The Touchdown Dance with the Fist Pumps

I noticed some interesting connections this morning in James 2. Believers are told not to have faith in Jesus in a way that displayed “respect of persons” (v. 1). The meaning of this is illustrated by the scenario he sets for us. If some resplendent rich guy comes into your church, a potential big tither, and some other guy in vile and filthy clothes comes in, to discriminate between the two in how you seat them is described as being “partial in yourselves” and is to become “judges of evil thoughts” (v. 5). He then points out that rich people persecute the church more than poor people do (vv. 5-7).

When he starts talking about the royal law of Scripture, he is not changing the subject (v. 8). He says that if you have “respect of persons” then that is to commit sin, and it is to commit sin in such a way as to be convicted “as transgressors” (v. 9).

When he goes on to talk about adultery and murder, he is again not changing the subject. He is illustrating his point, which is that the law is all of a piece. It is a plate glass window, not a series of little French panes. If you refrain from adultery, but you murder somebody, then you are a transgressor of the law (v. 11). His conclusion is that we are to speak and act (in the seating of visitors at church) as those who will be judged by the law of liberty (v. 12), which is the same as the royal law mentioned in the previous sentences — the second greatest commandment, where we are told to love our neighbor as ourselves.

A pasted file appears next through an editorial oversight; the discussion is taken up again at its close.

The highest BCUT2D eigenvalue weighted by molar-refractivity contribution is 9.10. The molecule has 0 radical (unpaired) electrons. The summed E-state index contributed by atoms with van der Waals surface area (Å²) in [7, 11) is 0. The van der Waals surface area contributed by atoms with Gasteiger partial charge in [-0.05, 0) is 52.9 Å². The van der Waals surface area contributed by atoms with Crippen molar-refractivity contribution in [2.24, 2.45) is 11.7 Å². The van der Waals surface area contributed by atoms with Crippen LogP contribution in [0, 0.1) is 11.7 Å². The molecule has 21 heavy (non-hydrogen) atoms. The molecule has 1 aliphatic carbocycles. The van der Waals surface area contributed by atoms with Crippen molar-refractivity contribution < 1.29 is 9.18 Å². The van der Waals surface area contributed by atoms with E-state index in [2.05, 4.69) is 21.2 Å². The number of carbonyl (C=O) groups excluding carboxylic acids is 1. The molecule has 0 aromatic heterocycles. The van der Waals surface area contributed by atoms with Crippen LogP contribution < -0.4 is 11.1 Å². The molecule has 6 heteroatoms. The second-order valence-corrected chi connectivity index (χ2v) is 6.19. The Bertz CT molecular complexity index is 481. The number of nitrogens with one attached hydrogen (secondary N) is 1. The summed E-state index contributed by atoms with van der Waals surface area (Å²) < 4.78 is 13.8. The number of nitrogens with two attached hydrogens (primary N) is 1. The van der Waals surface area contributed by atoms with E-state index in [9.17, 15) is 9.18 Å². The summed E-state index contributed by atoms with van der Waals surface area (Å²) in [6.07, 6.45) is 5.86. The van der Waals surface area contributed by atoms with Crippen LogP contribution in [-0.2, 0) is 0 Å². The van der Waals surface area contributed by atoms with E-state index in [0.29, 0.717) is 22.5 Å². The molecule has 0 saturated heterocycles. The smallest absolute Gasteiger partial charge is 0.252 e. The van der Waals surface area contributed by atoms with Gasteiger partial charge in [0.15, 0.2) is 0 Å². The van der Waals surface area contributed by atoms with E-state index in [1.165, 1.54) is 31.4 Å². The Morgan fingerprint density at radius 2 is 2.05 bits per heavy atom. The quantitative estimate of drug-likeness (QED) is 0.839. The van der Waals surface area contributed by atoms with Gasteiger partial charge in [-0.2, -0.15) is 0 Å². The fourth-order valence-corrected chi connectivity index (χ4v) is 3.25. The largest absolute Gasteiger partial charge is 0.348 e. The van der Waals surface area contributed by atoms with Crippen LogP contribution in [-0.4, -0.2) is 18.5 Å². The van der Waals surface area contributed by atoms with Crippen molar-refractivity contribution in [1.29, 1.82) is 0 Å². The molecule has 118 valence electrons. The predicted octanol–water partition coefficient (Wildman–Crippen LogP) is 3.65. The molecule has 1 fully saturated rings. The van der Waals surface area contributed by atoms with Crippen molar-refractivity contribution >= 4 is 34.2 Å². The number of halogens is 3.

The conclusion is that if someone has shown no mercy (to the guy in filthy clothes), that particular church usher will receive judgment without mercy — as a breaker of the entire law. He is a transgressor of the whole law, just as if he had committed adultery or murder. But the merciful church usher rejoices against such petty judgments, and vaunts over them. He seats the stinky homeless guy in the second row from the front, where the pastor will be able to smell him, and returns to the foyer before he does his touchdown dance, the one with the fist pumps.



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